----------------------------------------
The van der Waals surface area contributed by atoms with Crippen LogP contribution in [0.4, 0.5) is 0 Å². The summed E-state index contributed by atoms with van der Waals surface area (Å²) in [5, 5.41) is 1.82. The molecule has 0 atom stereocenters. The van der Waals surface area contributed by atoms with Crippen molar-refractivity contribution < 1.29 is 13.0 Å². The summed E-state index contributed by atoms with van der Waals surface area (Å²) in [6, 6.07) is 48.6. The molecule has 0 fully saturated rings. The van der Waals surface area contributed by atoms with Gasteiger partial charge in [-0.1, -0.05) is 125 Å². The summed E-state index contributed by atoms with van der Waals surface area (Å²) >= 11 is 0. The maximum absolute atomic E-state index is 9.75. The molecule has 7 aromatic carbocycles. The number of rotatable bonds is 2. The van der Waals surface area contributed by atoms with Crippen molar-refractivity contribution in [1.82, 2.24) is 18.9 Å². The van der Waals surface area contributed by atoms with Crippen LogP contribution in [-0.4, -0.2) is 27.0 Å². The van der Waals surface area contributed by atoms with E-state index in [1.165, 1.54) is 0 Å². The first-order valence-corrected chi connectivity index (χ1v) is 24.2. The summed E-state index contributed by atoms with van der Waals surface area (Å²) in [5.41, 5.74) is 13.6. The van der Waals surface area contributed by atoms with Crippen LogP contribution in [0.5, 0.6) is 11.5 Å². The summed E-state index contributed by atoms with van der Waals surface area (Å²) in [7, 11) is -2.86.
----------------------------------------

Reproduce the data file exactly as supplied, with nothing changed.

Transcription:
The van der Waals surface area contributed by atoms with Crippen LogP contribution in [0.4, 0.5) is 0 Å². The summed E-state index contributed by atoms with van der Waals surface area (Å²) in [5, 5.41) is 1.82. The molecule has 0 atom stereocenters. The van der Waals surface area contributed by atoms with Crippen molar-refractivity contribution < 1.29 is 13.0 Å². The summed E-state index contributed by atoms with van der Waals surface area (Å²) in [6, 6.07) is 48.6. The molecule has 0 fully saturated rings. The van der Waals surface area contributed by atoms with Gasteiger partial charge in [-0.1, -0.05) is 125 Å². The summed E-state index contributed by atoms with van der Waals surface area (Å²) >= 11 is 0. The maximum absolute atomic E-state index is 9.75. The molecule has 7 aromatic carbocycles. The number of rotatable bonds is 2. The van der Waals surface area contributed by atoms with Crippen molar-refractivity contribution in [1.82, 2.24) is 18.9 Å². The van der Waals surface area contributed by atoms with Crippen LogP contribution in [-0.4, -0.2) is 27.0 Å². The van der Waals surface area contributed by atoms with E-state index in [1.165, 1.54) is 0 Å². The first-order valence-corrected chi connectivity index (χ1v) is 24.2. The summed E-state index contributed by atoms with van der Waals surface area (Å²) in [5.41, 5.74) is 13.6. The van der Waals surface area contributed by atoms with Crippen LogP contribution in [0.5, 0.6) is 11.5 Å². The summed E-state index contributed by atoms with van der Waals surface area (Å²) in [7, 11) is -2.86.